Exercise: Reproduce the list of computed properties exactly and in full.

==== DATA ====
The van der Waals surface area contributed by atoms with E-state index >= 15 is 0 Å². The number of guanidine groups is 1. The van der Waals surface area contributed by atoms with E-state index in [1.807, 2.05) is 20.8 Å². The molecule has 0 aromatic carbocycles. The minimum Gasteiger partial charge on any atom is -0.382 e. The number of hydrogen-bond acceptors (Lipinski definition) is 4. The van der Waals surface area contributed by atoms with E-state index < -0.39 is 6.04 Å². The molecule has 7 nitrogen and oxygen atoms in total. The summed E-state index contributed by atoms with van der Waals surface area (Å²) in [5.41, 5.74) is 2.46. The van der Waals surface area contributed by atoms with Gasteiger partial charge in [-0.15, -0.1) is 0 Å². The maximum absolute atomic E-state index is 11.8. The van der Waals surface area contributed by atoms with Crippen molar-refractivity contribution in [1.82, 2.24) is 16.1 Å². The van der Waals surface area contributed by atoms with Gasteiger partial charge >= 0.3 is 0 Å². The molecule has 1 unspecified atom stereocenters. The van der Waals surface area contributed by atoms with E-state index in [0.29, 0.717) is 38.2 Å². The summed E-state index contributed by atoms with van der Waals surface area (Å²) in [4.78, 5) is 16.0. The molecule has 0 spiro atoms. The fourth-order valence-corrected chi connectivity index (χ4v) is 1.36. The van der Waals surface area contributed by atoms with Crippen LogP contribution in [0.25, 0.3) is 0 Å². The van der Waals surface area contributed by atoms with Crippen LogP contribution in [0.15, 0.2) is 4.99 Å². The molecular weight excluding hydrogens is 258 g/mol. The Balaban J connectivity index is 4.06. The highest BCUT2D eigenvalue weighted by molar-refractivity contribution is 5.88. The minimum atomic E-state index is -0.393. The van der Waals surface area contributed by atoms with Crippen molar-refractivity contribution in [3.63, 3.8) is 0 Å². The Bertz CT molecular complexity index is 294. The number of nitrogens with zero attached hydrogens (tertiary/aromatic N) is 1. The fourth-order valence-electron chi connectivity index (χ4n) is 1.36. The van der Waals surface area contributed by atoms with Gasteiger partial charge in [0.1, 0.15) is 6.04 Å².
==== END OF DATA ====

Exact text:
The van der Waals surface area contributed by atoms with E-state index >= 15 is 0 Å². The number of guanidine groups is 1. The van der Waals surface area contributed by atoms with E-state index in [1.807, 2.05) is 20.8 Å². The molecule has 0 aromatic carbocycles. The minimum Gasteiger partial charge on any atom is -0.382 e. The number of hydrogen-bond acceptors (Lipinski definition) is 4. The van der Waals surface area contributed by atoms with E-state index < -0.39 is 6.04 Å². The molecule has 7 nitrogen and oxygen atoms in total. The summed E-state index contributed by atoms with van der Waals surface area (Å²) in [5.41, 5.74) is 2.46. The van der Waals surface area contributed by atoms with Gasteiger partial charge in [-0.15, -0.1) is 0 Å². The maximum absolute atomic E-state index is 11.8. The van der Waals surface area contributed by atoms with Crippen molar-refractivity contribution in [1.82, 2.24) is 16.1 Å². The van der Waals surface area contributed by atoms with Gasteiger partial charge >= 0.3 is 0 Å². The molecule has 1 unspecified atom stereocenters. The van der Waals surface area contributed by atoms with E-state index in [0.29, 0.717) is 38.2 Å². The summed E-state index contributed by atoms with van der Waals surface area (Å²) in [4.78, 5) is 16.0. The molecule has 0 spiro atoms. The fourth-order valence-corrected chi connectivity index (χ4v) is 1.36. The van der Waals surface area contributed by atoms with Crippen LogP contribution in [0.25, 0.3) is 0 Å². The van der Waals surface area contributed by atoms with Crippen LogP contribution in [0.15, 0.2) is 4.99 Å². The molecular weight excluding hydrogens is 258 g/mol. The Balaban J connectivity index is 4.06. The highest BCUT2D eigenvalue weighted by molar-refractivity contribution is 5.88. The minimum atomic E-state index is -0.393. The van der Waals surface area contributed by atoms with Crippen molar-refractivity contribution in [3.63, 3.8) is 0 Å². The Bertz CT molecular complexity index is 294. The number of nitrogens with zero attached hydrogens (tertiary/aromatic N) is 1. The fourth-order valence-electron chi connectivity index (χ4n) is 1.36. The van der Waals surface area contributed by atoms with Gasteiger partial charge in [0.1, 0.15) is 6.04 Å².